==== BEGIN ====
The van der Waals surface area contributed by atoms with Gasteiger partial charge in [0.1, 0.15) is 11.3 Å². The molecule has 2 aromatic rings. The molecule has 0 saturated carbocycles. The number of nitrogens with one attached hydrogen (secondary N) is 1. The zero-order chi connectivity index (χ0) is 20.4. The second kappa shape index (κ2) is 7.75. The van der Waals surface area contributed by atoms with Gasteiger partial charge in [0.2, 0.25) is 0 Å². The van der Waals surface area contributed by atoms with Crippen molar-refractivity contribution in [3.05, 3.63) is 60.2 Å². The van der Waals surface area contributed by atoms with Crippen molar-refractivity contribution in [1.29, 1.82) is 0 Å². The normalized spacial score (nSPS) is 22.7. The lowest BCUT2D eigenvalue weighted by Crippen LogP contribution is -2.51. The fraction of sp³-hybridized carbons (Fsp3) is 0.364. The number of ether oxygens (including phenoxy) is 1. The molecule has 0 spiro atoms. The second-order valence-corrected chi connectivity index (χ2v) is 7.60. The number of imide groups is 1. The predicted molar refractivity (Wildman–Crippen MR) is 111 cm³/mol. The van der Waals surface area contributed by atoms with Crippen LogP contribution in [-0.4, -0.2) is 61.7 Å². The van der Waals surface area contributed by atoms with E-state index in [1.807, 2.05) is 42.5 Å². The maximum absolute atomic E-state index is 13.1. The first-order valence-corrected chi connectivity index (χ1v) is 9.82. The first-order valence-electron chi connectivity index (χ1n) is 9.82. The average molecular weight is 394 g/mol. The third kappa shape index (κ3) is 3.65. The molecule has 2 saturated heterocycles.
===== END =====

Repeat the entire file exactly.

The van der Waals surface area contributed by atoms with Gasteiger partial charge in [0.1, 0.15) is 11.3 Å². The molecule has 2 aromatic rings. The molecule has 0 saturated carbocycles. The number of nitrogens with one attached hydrogen (secondary N) is 1. The zero-order chi connectivity index (χ0) is 20.4. The second kappa shape index (κ2) is 7.75. The van der Waals surface area contributed by atoms with Gasteiger partial charge in [0.2, 0.25) is 0 Å². The van der Waals surface area contributed by atoms with Crippen molar-refractivity contribution in [3.05, 3.63) is 60.2 Å². The van der Waals surface area contributed by atoms with Crippen molar-refractivity contribution in [1.29, 1.82) is 0 Å². The normalized spacial score (nSPS) is 22.7. The lowest BCUT2D eigenvalue weighted by Crippen LogP contribution is -2.51. The fraction of sp³-hybridized carbons (Fsp3) is 0.364. The number of ether oxygens (including phenoxy) is 1. The molecule has 0 spiro atoms. The second-order valence-corrected chi connectivity index (χ2v) is 7.60. The number of imide groups is 1. The predicted molar refractivity (Wildman–Crippen MR) is 111 cm³/mol. The van der Waals surface area contributed by atoms with Crippen LogP contribution in [-0.4, -0.2) is 61.7 Å². The van der Waals surface area contributed by atoms with E-state index in [1.807, 2.05) is 42.5 Å². The maximum absolute atomic E-state index is 13.1. The first-order valence-corrected chi connectivity index (χ1v) is 9.82. The first-order valence-electron chi connectivity index (χ1n) is 9.82. The average molecular weight is 394 g/mol. The third kappa shape index (κ3) is 3.65. The molecule has 2 saturated heterocycles.